As the name suggests, FreeCad is a free CAD software, a parametric modeler that can be used to design 3D objects for printing. It is available for Linux, Mac, and Windows users.
In this introduction to 3D design with FreeCAD, you'll learn the basics about the software, some important concepts, and how to navigate the user interface. Then, we'll see step-by-step how to use the Part Design + Sketcher workbenches to create a simple pen holder that can be 3D printed.
If you want to follow along, now is a good time to get FreeCad installed on your computer before moving ahead.
FreeCad has a very "raw" interface in my opinion, it can be hard to figure out things on your own as it happens with other software you might be used to work with.
In any case, once you get familiar with the general concepts of how to work with the interface and manipulate planes and perspectives, you'll be in a much better position to explore the available workbenches and experiment with different methods of designing objects.
Creating a New Model
To experiment with the interface, you can create a new model in File -> New, then open the Part workbench and click on the Cube icon to create a new solid cube.
Then, adjust the navigation style at the bottom right of the screen. The Touchpad navigation style is what I use and recommend:
When designing 3D models, one of the most important things to get used to at first is the Z axis, and how to navigate different perspectives.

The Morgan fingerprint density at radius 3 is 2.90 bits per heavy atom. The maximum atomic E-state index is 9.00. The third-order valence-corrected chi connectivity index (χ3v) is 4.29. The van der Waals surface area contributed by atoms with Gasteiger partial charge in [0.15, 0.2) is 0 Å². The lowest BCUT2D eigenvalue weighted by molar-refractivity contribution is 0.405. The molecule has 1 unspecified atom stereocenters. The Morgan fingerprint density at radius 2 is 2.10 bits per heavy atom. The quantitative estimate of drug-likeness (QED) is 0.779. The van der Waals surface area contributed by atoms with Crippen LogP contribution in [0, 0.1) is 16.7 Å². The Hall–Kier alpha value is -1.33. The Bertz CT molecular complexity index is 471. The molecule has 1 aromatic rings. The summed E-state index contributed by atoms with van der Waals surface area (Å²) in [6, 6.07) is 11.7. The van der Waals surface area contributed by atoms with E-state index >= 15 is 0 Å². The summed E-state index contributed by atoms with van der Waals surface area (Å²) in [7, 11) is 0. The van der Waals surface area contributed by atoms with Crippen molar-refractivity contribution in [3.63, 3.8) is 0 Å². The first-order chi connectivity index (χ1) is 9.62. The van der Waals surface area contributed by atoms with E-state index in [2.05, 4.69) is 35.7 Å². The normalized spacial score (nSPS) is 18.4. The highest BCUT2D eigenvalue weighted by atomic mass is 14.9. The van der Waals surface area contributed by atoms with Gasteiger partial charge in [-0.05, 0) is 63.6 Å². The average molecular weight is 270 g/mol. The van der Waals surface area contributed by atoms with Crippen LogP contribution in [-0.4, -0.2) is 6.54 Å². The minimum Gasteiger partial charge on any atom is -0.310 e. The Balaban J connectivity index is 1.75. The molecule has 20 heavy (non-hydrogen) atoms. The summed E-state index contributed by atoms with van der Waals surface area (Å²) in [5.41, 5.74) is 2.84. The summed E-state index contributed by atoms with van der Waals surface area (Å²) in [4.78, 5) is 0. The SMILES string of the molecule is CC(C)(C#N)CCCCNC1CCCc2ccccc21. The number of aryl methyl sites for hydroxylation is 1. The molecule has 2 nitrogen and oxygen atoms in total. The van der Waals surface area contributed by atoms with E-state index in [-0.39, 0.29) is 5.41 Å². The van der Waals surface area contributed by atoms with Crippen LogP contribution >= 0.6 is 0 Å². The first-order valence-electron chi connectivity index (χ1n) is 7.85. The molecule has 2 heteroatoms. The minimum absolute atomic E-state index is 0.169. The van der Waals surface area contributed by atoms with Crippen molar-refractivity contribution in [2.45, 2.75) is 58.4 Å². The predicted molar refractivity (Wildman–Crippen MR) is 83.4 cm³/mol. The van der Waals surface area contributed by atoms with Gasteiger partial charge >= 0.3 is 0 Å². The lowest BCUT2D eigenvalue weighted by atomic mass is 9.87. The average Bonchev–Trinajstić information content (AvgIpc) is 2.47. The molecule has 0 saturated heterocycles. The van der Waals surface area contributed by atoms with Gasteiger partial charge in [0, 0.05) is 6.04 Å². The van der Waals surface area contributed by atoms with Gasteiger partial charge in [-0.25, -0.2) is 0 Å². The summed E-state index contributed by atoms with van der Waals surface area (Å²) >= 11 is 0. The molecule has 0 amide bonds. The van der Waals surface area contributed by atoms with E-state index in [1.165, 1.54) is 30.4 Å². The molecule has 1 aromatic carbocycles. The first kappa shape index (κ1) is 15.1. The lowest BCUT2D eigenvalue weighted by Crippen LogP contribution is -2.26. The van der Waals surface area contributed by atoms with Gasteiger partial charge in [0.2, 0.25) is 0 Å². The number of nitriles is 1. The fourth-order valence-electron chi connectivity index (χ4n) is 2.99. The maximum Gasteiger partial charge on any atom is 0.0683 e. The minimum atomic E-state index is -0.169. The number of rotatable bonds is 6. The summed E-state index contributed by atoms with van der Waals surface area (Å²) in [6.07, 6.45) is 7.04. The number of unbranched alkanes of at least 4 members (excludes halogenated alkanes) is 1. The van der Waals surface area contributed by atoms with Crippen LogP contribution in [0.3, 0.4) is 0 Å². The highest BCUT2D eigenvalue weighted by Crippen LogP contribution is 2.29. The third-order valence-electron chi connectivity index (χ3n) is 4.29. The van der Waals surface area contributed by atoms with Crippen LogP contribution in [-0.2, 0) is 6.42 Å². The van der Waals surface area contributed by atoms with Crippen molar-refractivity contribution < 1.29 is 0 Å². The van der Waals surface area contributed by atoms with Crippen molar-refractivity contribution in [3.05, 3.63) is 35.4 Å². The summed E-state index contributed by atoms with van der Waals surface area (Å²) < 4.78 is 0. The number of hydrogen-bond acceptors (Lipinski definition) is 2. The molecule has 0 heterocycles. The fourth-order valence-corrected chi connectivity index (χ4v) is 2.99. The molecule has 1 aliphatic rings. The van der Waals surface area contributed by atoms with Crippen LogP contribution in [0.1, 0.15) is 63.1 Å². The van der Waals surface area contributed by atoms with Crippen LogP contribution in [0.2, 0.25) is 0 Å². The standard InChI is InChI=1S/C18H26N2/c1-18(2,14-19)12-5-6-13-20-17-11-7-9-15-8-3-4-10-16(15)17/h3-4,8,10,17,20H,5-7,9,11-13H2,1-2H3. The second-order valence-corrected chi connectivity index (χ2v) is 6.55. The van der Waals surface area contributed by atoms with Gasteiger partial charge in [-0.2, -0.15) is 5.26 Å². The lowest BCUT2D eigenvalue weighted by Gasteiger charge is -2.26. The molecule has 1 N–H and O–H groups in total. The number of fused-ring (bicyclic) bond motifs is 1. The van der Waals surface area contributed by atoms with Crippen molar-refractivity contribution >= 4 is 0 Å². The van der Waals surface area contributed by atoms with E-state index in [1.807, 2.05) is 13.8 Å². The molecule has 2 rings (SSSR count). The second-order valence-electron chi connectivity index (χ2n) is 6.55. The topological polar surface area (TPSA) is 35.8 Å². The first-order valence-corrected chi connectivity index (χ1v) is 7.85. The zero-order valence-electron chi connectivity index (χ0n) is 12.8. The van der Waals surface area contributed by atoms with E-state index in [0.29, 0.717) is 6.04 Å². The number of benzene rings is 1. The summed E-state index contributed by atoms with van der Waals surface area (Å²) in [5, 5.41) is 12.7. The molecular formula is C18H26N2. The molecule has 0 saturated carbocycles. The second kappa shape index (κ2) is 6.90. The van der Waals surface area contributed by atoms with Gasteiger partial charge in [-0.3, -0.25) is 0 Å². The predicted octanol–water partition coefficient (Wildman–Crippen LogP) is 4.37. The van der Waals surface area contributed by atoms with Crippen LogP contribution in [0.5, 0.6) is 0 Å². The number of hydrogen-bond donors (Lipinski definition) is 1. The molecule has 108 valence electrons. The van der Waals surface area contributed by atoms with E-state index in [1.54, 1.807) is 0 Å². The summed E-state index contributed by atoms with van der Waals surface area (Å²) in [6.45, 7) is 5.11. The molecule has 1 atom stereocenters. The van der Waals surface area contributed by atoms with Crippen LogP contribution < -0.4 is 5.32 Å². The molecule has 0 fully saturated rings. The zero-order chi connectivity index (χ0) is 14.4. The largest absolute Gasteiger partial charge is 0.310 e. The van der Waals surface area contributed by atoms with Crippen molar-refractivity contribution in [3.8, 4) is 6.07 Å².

Most of us are familiar with X and Y, but when designing 3D objects you'll work with a third axis: Z. You'll typically work from a top view of the object you're designing; Z in this case is the axis that represents the depth of the object. In many cases, Z might simply represent the extrusion width. Wait - what is an extrusion? We'll get there in a moment.
On FreeCad, you can see the axis position on the bottom right of the screen, and the top right shows a cube with a more user-friendly view of the same information.
Here are the two most important controls, using the Touchpad navigation style:
SHIFT+ Mouse move: Move the object on the screen without changing the perspective.
LEFT CLICK+ Mouse move. This will move the object freely across different axis. Like you're handling the object in front of you with one hand.
Additionally, the zoom controls are:
- Zoom In:
CTRL+ Mouse move.
- Zoom Out:
CTRL+ Mouse move.
If you "lose" the object, you may use the magnifying glass icon on the top left, and that will fit the whole content on the screen.
Working with Perspectives
In most 3D design applications, you'll work with different perspectives that are exhibited in the screen as a 2D image, representing different possible combinations of X, Y, and Z. Depending on the software you use, there might be different shortcuts for accessing default perspectives. Freecad has some convenient perspective buttons you can use to see an object from all sides:
Navigating through Workbenches
Workbenches provide different tools that are grouped to target different design workflows. Some workflows may require the use of multiple workbenches. As an example, the Sketcher workbench is typically used with the Part Design workbench to create parts based on a 2D sketch.
To navigate to a different workbench, you may use the workbench select menu on the top of the screen. You'll see that the menu tools will change depending on the workbench selected:
Saving an STL file
To save a model as an STL file that you can slice and print with a 3D printer, you first need to select the object you want to export, from the "Model" view on the left navigation sidebar, and then go to File -> Export menu. Make sure to select "STL Mesh" on the file type.